Big Basin State Park

Big Basin is California's oldest State Park, established in 1902. Home to the largest continuous stand of Ancient Coast Redwoods south of San Francisco, the park consists of over 18,000 acres of Old Growth and recovering Redwood Forest, with mixed conifer, oaks, chaparral, and riparian habitats. 

The park has over 80 miles of hiking/biking trails. Some of these trails link Big Basin to Castle Rock State Park and the eastern reaches of the Santa Cruz range. The Skyline to the Sea Trail threads its way through the park along Waddell Creek to the beach and adjacent Theodore J. Hoover Natural Preserve, a freshwater marsh. 

The park has a surprising number of waterfalls, a wide variety of environments (from lush canyon bottoms to sparse chaparral-covered slopes, many animals (deer, raccoons, an occasional bobcat) and lots of bird life-- including Stellerís jays, egrets, herons and California woodpeckers. 

Henry Cowell Redwoods State Park

This park features 15 miles of hiking and riding trails through a forest that looks much the same as it did 200 years ago. Zayante Indians once lived in the area, where they found shelter, water and game. The park is the home of the Redwood Grove, with a self-guided nature path, and Douglas fir, madrone, oak and the most unusual feature of the park, a stand of Ponderosa pine. 

The main park area, containing the large, old-growth redwoods, is about 1,750 acres, and he northern area (Fall Creek) is 2,390 acres, with about 20 miles of hiking trails. The tallest tree in the park is about 285 feet tall, and about 16 feet wide. The oldest trees in the park are about 1400 to 1800 years old. 

The Forest of Nisene Marks State Park

The park offers 10,000 acres of rugged semi-wilderness, rising from sea level to steep coastal mountains of more than 2,600 feet. Once the site of logging operations until the 1920s, visitors can still find evidence of logging operations, mill sites and trestles in the park. The land was donated to the state by the Marks family in 1963.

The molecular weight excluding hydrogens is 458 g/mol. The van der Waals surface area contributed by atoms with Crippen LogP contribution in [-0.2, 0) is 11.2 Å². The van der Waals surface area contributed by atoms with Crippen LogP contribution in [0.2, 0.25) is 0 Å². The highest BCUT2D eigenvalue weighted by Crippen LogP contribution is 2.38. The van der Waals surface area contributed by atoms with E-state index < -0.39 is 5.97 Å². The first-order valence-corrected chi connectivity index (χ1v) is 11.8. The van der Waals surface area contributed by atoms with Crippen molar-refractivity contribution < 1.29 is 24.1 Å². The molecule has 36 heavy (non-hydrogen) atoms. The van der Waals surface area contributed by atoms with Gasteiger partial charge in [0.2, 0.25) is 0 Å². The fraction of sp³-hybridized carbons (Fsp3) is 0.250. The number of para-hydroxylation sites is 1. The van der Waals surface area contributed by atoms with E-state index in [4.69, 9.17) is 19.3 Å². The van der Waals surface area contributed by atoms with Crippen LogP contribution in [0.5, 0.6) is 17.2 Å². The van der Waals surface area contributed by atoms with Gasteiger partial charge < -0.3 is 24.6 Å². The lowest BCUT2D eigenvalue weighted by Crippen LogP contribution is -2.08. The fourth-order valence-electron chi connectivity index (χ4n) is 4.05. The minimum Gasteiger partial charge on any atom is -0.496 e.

With over 30 miles of trails, hiking, jogging and biking are some of the activities to be enjoyed here. 

Wilder Ranch State Park 

The park has 4,505 acres, with 34 miles of hiking, biking and equestrian rails winding through coastal terraces and valleys. Several restored buildings once belonging to the Wilder family are preserved. The park has tours and living history demonstrations to help visitors explore the history of early ranchers and farmers along the Central Coast. The site was originally the main rancho supplying Santa Cruz Mission. It later became a successful and innovative dairy ranch. Surrounding grounds include Victorian homes, gardens, and historic adobe.

The restoration of Wilder Ranch has been extremely successful. Since 1994, the agricultural fields have been returned to wetland and riparian habitats with their native tree, shrub and plant species. Wetland birds, and hawks nest in habitat that formerly was farmland. Red-legged frogs and other wetland animals have moved into the area. 

Soquel Demonstration State Forest 

Wow! 18 miles of pure glory. What a ride. Starting from the Ridge trail, there is a long singletrack that leads down to a steep technical trail that includes many obstacles along the way to keep you entertained. You definitely won't want to miss this downhill on your next visit to Santa Cruz.

Fort Ord State Park

The former Ford Ord Army base is now home to various forms of redevelopment. The California State Park system has designated land for use for a state park but in the meantime there is still an enormous amount of trails and fire roads available for every skill level. Don't get lost though, there is still areas of Fort Ord that are off limits as live ordinance is still being cleaned up!